Cyling home in the torrential rain last night I ran into crowds of people pointing, smiling and debating Banksy’s new pop up store on Church Street. Of course people will always find reason to criticise it, but here are five reasons why I love it:

1) IT’S BRILLIANT FOR CROYDON. It is going to bring in more footfall for our great local businesses, and more people will get to experience the delights of Surrey Street Market as they come to see it. We can also use it to highlight the fantastic arts scene here already: people who come and see Banksy should also visit the brand new Fairfield Halls and the Brit School.

2) IT STARTS A POLITICAL DEBATE. Critics will say the displays in the window – things like a dozen CCTV cameras pointing at a baby’s crib, or a teddy bear with a needle in it – are too obvious and hard-hitting, but I liked them because they are easily accessible and get people talking. I overheard people discussing a pile of bright orange life jackets with reference to the migrant crisis, and environmentalism is raised too with a line of ducklings headed up by duck bleach.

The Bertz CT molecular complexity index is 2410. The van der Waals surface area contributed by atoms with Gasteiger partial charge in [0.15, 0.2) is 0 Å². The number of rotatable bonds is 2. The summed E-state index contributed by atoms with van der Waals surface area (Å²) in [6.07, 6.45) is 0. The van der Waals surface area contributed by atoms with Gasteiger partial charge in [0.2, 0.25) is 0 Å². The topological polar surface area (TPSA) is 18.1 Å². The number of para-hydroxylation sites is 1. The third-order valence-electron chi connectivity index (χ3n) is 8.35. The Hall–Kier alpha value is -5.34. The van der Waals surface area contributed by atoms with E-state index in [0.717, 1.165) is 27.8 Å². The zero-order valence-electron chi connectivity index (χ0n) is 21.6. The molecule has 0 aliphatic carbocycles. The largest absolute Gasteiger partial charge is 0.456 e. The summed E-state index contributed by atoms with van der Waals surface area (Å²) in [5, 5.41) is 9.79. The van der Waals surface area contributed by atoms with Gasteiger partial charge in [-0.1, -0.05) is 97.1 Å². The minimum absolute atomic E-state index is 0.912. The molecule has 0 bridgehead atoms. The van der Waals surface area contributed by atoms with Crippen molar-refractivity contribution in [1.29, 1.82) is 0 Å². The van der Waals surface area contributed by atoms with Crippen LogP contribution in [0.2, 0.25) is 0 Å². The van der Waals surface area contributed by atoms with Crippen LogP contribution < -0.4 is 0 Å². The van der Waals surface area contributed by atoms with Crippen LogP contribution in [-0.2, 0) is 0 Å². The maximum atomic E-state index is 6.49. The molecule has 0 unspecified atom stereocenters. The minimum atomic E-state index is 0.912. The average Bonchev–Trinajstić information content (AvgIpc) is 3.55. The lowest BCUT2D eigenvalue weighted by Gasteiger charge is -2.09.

3) IT MAKES FUN OF ITSELF. Banksy has been criticised for “selling out”, but here in this store he pretends to sell his own merchandise back to the community (mugs with his famous prints are displayed in the window with sarcastic labels). People may have turned his art into commercialisation, but now he’s turning that commercialisation back into art. The very name of the store “Gross Domestic Product” tells us that he thinks these products are “gross” and part of a much bigger economic problem.

4) IT’S FUN AND SPONTANEOUS. I loved that all these people were brought together in the rain. The clinking old fashioned music that streams about like an old fashioned department store adds a kind of fairground feeling to the whole thing and harks back to the days of the old stores in Croydon like Alders when globalisation didn’t feel quite so out of control.

5) IT DRAWS ATTENTION TO OUR HIGHSTREETS and celebrates the pop up model. Banksy has the power and money to do this kind of thing, but we should use his example as an inspiration and help other smaller artists to be able to share their talent too. This is particularly important in areas where there are empty shop fronts that would benefit from new creativity.